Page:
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Electric Think returns

Date: 29 November 2006   |   Author: Richard Yarrow

Business car users are expected to be at the front of the queue when one of the best-known names in urban electric motoring is relaunched next year.

An all-new version of the Think two-seater is going on sale in the autumn, and London is one of two European cities being targeted in the initial push for customers.

While there's no word on price, it's expected a large percentage of take-up will be from business drivers on lease deals.

Chief operating officer Richard Blundell would only say: "There are a number of alternative financing ideas that we have started to discuss with potential partners."

The attraction for London firms will be the exemption from the Congestion Charge and free parking in certain boroughs.

The newcomer is still a silent two-seater with a small boot, made from a rugged thermoplastic bodyshell that doesn't rust or dent. However, the styling has been updated and the range improved; while the old car did 50 miles before the battery went flat, this one will do closer to 80.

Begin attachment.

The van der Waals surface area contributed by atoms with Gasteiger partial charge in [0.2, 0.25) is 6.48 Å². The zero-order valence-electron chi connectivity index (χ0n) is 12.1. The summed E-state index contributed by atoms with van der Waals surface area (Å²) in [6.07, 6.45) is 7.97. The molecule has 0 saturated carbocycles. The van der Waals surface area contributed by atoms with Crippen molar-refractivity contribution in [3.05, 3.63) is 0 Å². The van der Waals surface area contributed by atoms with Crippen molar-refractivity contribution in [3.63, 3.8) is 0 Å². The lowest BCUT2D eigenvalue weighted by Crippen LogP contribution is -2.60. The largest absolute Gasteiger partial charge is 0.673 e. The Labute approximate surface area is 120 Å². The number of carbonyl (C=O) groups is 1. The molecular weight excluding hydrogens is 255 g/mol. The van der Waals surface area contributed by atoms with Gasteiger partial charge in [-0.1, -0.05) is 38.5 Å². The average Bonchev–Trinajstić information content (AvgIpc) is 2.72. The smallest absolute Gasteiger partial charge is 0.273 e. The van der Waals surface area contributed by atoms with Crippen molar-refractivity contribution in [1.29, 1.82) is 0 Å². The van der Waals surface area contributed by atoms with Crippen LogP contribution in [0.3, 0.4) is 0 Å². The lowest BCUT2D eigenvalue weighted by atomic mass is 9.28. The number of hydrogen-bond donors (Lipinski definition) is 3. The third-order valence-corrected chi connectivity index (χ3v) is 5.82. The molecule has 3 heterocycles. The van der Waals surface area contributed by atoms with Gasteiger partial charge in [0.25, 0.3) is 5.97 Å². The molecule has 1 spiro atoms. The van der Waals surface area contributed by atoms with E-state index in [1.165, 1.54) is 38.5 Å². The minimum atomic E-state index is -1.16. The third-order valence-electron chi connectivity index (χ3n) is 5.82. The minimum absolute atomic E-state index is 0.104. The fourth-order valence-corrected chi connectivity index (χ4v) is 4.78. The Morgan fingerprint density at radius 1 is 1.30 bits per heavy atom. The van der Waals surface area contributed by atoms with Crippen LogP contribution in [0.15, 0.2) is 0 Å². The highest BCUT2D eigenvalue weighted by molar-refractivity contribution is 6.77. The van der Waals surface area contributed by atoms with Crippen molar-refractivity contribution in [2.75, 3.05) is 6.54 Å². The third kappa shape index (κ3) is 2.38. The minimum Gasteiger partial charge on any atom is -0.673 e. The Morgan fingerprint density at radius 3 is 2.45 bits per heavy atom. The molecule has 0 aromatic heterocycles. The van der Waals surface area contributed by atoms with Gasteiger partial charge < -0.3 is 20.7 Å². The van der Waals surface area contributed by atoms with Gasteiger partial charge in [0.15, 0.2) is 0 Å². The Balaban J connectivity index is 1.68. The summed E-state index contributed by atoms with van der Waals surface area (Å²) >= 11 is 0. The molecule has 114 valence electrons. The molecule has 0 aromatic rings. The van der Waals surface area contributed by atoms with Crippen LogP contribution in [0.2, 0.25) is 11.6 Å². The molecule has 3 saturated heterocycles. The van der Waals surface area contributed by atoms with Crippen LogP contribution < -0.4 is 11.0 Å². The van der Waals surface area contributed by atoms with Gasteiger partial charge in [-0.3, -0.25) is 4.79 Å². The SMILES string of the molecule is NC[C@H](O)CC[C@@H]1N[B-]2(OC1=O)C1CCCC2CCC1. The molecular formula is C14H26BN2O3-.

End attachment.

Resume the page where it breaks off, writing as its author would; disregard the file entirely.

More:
Standard kit includes ABS brakes, power steering, electric windows and mirrors and central locking.

Launched in November 1999, the original Think was the work of a Norwegian company and caught the public's imagination as futuristic urban transport for people who did low-speed urban journeys. It was bought by Ford and a number of cars were placed with London companies to showcase the convenience of a plug-in electric vehicle. However, the whole project was eventually mothballed as part of the US giant's financial cutbacks and sold to the current owner back in Norway. Capital city Oslo is the other place where the 2007 model will be launched next year.

Think won't talk about sales expectations at the moment, but volumes will be too low to support a traditional dealer network. Some sort of internet-based operation supporting a single location is the most likely scenario.